Burglary and Trespass
Key Penal Law Provisions:
- Burglary in the third degree – PL 140.20, a class D felony
- Burglary in the second degree – PL 140.25, a class C felony
- Burglary in the first degree – PL 140.30, a class B felony
- Possession of burglar’s tools – PL 140.35, a class A misdemeanor
- Building, PL 140.00(2)
- Dwelling, PL 140.00(3)
Third-degree burglary is the garden-variety burglary charge used in cases where a person is accused of knowingly entering or remaining unlawfully in a building with intent to commit a crime therein. PL 140.20. There are many common misconceptions about the crime of burglary. Oftentimes when people think of burglary, an image of a person breaking and entering through a locked door or an open window comes to mind, more likely than not at night, and of who intends to steal something of value from the residence. New York’s burglary statute, however, covers a much more broad spectrum of activity. For instance, the conduct can take place at any hour of day, even in broad daylight. Furthermore, the definition of “building” includes not only residences, office spaces, warehouses, and other ‘buildings’ in the dictionary-definition sense, it also includes trucks and vehicles used for business. PL 140.00(2). Moreover, no “breaking and entering” need apply; entering through an unlocked door may suffice. Another point to note is that the crime that the person intends to commit inside the building does not have to be larceny. It can be any crime defined in the penal law. Thus, a multitude of different conduct may give rise to burglary charges.
Differences in degree of burglary charges are due the presence or absence of certain aggravating factors in the given matter. A third-degree burglary can become a second-degree burglary if the accused is armed with explosives or a deadly weapon, threatens the immediate use of a dangerous instrument, displays what appears to be a firearm, causes physical injury to a person who is not a participant in the crime, PL 140.25 (1) or if the “building” at issue is a “dwelling.” PL 140.25 (2), PL 140.00(2), (3). Burglary in the first degree may be charged if a person commits a second-degree burglary under subsection (1) and where the “building” at issue is a “dwelling.” PL 140.30.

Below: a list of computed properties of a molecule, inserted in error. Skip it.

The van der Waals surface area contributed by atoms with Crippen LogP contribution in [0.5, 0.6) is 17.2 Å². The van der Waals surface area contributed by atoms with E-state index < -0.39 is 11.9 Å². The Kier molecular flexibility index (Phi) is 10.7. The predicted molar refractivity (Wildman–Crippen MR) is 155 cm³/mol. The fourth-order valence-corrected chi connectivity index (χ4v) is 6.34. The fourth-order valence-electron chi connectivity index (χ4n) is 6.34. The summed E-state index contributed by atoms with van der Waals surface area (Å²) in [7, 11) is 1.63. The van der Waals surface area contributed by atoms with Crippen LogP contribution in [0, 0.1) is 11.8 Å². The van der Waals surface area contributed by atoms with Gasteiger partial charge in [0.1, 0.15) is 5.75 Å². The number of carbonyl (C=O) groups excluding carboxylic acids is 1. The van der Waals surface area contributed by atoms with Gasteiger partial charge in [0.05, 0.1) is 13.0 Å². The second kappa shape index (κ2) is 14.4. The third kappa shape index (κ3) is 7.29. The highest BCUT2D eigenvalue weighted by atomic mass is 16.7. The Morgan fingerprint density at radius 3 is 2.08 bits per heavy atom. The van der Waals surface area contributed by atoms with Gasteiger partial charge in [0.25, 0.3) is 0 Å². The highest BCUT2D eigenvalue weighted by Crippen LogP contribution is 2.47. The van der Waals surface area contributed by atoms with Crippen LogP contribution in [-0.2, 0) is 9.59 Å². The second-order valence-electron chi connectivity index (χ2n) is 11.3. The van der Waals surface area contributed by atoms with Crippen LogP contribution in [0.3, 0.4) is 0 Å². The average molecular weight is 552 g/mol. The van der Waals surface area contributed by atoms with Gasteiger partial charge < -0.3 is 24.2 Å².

Key Penal Law Provisions:
- Criminal trespass in the third degree – PL 140.10, a class B misdemeanor
- Criminal trespass in the second degree – PL 14.15, a class A misdemeanor
- Criminal trespass in the first degree – PL 140.17, a class D felony
- Trespass – PL 140.05, a violation
- Premises – PL 140.00(1)
There are four degrees of trespass known to New York law, three of which expose those charged to a criminal record. Simple “trespass” is defined as the knowing entering or remaining unlawfully in or upon premises. The definition of “premises” includes the term “building,” as defined in subsection 2 of PL 140.00, and, in addition, any other kind of real property. Trespass can become a class B misdemeanor crime where certain aggravating factors are present, for instance, where the premises at issue is a fenced in area, PL 140.10(a), a school or children’s overnight camp, PL 140.10(b), or in cases where a person violates an officially-posted sign pursuant to a “trespass affidavit” or other such program, PL 140.10(e). Criminal trespass can also constitute a felony if the trespasser commits a trespass in a building while armed with a deadly weapon or dangerous instrument or where he or she (or another participant in the trespass) possesses a firearm. PL 140.17.